Two poems by Wayne Amtzis

Wayne Amtzis | August 27, 2017




Midnight pools catch the brilliant lanterns

carried by women in procession. Deep into sleep

I follow them home. As their voices

mingle with dawn’s first rays,

light flickers across the trellised blossoms

Late into morning I wake. The Swayambhu Stupa,

long risen from the mist, gleams

Far and wide circle the hawks in layered tiers

I ride their wings along the ridge wrung path

deep into the season deep into valley wide,

the heavy headed grain, golden below

Down swoop the hawks, taking me with them

wild-eyed into the sun distilled distance

With lowered gaze, I return to the city, I return

to the world I know. As I circle the stupa,

their vibrant calls, deeply felt from the earth up

along legs and arms and spine, carry me

with them far and wide, with the winds with the breath

with the sun and moon-swept tides. In this way

aloft with the winds, day into night, I center myself within

Down swoop the hawks with each step and breath,

lifting me, lifting us, here

and away


Swayambhu, Nepal, 1979/2017






The hawk

that swooped from the poplar

lifting a black baseball hat from my head

looped back to his nest


Drawing blood this time,

the hawk that swooped from the poplar

lifting a black baseball hat

from my head

headed east into the distance


The hawk that swooped from the poplar

brushed my back


flew low over my head


made me duck


turned and turned above me


The hawk that swooped from the poplar

rose with the gestured lifting of a bamboo pole

above my head


The hawk that swooped from the poplar

looped and turned and swooped

low again


The hawk

that swooped from the poplar

stayed on the branch chichicihri hri hri hri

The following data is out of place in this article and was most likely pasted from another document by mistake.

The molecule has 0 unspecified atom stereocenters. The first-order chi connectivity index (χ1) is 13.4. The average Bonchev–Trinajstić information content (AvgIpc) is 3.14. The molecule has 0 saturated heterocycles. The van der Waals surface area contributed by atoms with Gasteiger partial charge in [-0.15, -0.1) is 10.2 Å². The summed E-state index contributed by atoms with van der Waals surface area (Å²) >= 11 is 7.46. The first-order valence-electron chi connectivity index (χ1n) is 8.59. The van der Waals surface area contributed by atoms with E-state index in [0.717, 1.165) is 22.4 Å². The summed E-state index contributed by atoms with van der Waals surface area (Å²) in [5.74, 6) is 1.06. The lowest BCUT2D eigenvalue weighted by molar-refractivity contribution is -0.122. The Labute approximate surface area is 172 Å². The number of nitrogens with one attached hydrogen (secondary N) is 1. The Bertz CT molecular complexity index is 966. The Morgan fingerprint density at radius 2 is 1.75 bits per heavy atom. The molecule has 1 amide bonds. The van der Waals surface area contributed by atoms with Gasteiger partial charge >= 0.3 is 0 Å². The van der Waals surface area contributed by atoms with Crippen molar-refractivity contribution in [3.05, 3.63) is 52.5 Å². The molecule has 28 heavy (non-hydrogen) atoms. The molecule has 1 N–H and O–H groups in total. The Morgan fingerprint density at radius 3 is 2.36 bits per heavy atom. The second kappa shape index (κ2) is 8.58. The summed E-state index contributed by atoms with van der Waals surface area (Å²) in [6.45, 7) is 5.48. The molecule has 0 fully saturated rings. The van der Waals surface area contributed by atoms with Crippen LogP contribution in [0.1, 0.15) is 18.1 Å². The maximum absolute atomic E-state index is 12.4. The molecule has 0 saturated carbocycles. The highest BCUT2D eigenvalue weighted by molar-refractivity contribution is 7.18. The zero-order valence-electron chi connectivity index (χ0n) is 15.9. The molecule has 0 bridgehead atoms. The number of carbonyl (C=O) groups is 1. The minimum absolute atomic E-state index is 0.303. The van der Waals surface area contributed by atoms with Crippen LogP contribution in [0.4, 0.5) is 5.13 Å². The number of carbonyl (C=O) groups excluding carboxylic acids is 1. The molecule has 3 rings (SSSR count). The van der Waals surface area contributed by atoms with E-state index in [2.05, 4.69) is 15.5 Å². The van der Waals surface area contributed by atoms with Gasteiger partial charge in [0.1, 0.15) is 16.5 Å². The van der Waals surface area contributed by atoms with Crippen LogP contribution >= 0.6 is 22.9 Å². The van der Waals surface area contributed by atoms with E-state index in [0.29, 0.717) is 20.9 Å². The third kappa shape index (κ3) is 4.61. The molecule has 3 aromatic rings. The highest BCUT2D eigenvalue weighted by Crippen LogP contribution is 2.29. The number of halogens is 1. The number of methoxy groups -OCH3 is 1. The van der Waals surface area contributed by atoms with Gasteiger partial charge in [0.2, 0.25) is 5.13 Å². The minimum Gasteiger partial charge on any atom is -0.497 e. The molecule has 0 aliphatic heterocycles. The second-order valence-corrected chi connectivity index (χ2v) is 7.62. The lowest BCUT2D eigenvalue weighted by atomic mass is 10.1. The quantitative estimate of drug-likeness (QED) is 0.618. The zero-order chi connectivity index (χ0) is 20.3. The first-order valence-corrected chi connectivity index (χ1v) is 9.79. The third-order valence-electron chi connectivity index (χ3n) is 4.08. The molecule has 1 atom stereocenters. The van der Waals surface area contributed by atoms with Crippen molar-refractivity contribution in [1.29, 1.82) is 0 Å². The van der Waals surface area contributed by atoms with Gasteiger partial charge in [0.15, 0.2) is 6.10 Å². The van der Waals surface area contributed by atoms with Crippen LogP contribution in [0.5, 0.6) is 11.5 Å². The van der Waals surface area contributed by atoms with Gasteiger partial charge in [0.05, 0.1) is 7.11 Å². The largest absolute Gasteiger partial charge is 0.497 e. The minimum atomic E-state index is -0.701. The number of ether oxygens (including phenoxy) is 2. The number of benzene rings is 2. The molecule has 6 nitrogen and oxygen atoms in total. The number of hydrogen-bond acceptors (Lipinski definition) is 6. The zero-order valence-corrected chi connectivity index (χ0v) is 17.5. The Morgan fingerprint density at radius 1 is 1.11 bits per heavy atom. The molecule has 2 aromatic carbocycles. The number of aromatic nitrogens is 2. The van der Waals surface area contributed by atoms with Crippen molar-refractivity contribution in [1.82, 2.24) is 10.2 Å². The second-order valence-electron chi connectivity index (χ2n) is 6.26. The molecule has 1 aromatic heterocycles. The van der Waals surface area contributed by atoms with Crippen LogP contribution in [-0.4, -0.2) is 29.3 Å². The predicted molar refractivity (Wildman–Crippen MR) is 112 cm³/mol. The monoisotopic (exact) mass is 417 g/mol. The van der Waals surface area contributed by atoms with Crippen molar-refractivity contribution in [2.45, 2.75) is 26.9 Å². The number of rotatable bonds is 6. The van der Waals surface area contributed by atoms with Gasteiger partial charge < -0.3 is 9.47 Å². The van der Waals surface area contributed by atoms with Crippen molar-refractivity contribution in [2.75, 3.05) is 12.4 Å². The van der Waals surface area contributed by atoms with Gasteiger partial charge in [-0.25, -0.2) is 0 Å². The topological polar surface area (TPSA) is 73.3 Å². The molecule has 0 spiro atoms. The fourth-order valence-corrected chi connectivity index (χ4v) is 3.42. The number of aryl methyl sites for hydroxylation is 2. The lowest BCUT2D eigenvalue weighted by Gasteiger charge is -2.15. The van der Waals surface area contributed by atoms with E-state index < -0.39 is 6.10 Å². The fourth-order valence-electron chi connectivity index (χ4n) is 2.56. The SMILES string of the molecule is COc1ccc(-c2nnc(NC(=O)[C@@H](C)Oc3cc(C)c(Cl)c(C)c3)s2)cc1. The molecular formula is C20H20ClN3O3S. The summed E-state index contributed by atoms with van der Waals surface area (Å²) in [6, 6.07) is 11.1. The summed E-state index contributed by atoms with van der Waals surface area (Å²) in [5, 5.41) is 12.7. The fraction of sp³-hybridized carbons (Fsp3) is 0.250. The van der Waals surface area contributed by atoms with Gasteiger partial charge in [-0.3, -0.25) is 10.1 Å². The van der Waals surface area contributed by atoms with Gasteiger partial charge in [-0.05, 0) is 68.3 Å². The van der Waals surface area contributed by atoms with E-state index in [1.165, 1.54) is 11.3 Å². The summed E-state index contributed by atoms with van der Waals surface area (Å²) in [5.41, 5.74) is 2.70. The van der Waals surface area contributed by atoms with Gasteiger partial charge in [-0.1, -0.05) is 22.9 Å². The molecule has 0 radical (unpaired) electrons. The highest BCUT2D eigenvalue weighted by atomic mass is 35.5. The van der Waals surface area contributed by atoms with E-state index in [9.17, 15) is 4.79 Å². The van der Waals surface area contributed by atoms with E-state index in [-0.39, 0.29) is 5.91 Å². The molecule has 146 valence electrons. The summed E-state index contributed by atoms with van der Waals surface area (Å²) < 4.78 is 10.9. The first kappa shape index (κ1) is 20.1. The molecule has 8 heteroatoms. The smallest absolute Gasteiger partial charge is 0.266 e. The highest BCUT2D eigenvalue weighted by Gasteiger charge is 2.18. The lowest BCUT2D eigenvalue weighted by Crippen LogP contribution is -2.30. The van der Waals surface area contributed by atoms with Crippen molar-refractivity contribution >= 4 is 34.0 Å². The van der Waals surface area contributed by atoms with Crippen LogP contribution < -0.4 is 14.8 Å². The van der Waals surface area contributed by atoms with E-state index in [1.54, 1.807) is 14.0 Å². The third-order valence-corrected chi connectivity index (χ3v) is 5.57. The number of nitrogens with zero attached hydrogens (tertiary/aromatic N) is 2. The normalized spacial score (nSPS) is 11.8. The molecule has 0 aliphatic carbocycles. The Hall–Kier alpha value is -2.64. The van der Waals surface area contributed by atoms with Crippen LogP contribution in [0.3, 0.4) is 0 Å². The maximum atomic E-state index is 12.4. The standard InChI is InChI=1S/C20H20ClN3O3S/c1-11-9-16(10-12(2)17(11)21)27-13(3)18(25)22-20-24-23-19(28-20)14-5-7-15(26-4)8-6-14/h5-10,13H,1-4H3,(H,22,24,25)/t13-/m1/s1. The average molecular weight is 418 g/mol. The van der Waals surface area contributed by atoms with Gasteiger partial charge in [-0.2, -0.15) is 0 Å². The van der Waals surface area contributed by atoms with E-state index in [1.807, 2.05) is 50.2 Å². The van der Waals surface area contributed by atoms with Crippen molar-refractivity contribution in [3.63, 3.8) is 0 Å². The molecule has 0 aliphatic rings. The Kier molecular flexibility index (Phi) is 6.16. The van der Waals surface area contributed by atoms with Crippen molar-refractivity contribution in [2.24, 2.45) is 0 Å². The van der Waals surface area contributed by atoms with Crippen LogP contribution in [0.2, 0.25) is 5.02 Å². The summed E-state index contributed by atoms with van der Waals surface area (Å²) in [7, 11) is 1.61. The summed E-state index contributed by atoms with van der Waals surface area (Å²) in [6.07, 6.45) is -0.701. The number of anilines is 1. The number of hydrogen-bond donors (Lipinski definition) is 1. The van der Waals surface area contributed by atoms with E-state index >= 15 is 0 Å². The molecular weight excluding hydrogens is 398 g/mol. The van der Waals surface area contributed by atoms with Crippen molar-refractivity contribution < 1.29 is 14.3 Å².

when he saw me enter the yard


The hawk that swooped from the poplar

swooped low as I stood on the roof


and rose and rose

with the lifting of bamboo above my head


22 times

during the year of the earthquake

25 times

during my long goodbye

the hawk that swooped from the poplar

drew me out…


out of my body,

following him back to the trees

or further still

to the wide open sky



After a 15 month hiatus

I stood in front of the hawks’ nest

high in the poplar tree,

a petitioner undismayed by indifference

and disdain


And stood in full view on the roof,

marking the directions

and awaiting



One day and then another

And then


leaving the front door I felt

the whoosh of wings

down the long corridor of trees and house


Each time I ascended to the roof

with the tall bamboo pole across my shoulder

down swooped the hawk


swooped and rose and turned

and swooped again


This time another joined it

The male and female swooping

above my head


The young one still perched

on the poplar tree


Day after day whenever I rose to the roof

to meet them


Every day in those last weeks,

but for the days when the new owners surveyed the yard

and our house of 32 years

that they would soon level to the ground,

the hawks would swoop

and circle


The male within pole’s reach,

the female more than a hand’s reach above it


What do I miss of Kathmandu?


The hawks, those hawks that each day of that long goodbye

swooped and turned

and rose


as I raised my eyes towards the trees

and sky


thrilled by their presence

And the male’s chattering hririririrhri

whenever I stood in the open

at the heart of the mandala

sky-borne, inwardly



the dakinis of the valley

lifting me



and away


US, 2017

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